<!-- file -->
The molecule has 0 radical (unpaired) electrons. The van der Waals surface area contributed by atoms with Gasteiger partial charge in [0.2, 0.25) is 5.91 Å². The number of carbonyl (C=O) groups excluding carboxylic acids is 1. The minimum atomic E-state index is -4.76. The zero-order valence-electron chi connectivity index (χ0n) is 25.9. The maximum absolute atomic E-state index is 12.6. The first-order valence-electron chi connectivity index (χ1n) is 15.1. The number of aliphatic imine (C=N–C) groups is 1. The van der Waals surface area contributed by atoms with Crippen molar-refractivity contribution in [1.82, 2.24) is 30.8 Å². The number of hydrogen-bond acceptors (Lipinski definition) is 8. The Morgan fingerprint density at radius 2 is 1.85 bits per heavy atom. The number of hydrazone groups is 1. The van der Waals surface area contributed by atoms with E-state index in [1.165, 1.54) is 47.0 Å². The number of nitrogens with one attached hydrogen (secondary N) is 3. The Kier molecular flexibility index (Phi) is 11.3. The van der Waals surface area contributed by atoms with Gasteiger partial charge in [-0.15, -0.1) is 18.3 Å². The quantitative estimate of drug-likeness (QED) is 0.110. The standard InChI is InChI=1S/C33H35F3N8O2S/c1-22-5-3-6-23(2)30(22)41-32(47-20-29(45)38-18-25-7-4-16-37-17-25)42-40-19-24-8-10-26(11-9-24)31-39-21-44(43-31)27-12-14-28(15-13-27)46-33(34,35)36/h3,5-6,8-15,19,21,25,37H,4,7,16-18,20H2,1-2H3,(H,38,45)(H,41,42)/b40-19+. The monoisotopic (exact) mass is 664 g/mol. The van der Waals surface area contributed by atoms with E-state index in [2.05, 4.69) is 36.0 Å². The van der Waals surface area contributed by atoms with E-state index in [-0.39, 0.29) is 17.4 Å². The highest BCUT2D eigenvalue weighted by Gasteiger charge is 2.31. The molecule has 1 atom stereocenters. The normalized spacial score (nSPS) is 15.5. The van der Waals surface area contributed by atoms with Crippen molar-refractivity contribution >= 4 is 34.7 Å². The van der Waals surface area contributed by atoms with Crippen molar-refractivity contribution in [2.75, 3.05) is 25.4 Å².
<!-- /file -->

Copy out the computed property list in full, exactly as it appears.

The molecule has 0 radical (unpaired) electrons. The van der Waals surface area contributed by atoms with Gasteiger partial charge in [0.2, 0.25) is 5.91 Å². The number of carbonyl (C=O) groups excluding carboxylic acids is 1. The minimum atomic E-state index is -4.76. The zero-order valence-electron chi connectivity index (χ0n) is 25.9. The maximum absolute atomic E-state index is 12.6. The first-order valence-electron chi connectivity index (χ1n) is 15.1. The number of aliphatic imine (C=N–C) groups is 1. The van der Waals surface area contributed by atoms with Crippen molar-refractivity contribution in [1.82, 2.24) is 30.8 Å². The number of hydrogen-bond acceptors (Lipinski definition) is 8. The Morgan fingerprint density at radius 2 is 1.85 bits per heavy atom. The number of hydrazone groups is 1. The van der Waals surface area contributed by atoms with E-state index in [1.165, 1.54) is 47.0 Å². The number of nitrogens with one attached hydrogen (secondary N) is 3. The Kier molecular flexibility index (Phi) is 11.3. The van der Waals surface area contributed by atoms with Gasteiger partial charge in [-0.15, -0.1) is 18.3 Å². The quantitative estimate of drug-likeness (QED) is 0.110. The standard InChI is InChI=1S/C33H35F3N8O2S/c1-22-5-3-6-23(2)30(22)41-32(47-20-29(45)38-18-25-7-4-16-37-17-25)42-40-19-24-8-10-26(11-9-24)31-39-21-44(43-31)27-12-14-28(15-13-27)46-33(34,35)36/h3,5-6,8-15,19,21,25,37H,4,7,16-18,20H2,1-2H3,(H,38,45)(H,41,42)/b40-19+. The monoisotopic (exact) mass is 664 g/mol. The van der Waals surface area contributed by atoms with E-state index in [2.05, 4.69) is 36.0 Å². The van der Waals surface area contributed by atoms with E-state index in [-0.39, 0.29) is 17.4 Å². The highest BCUT2D eigenvalue weighted by Gasteiger charge is 2.31. The molecule has 1 atom stereocenters. The normalized spacial score (nSPS) is 15.5. The van der Waals surface area contributed by atoms with Crippen molar-refractivity contribution >= 4 is 34.7 Å². The van der Waals surface area contributed by atoms with Crippen molar-refractivity contribution in [2.75, 3.05) is 25.4 Å².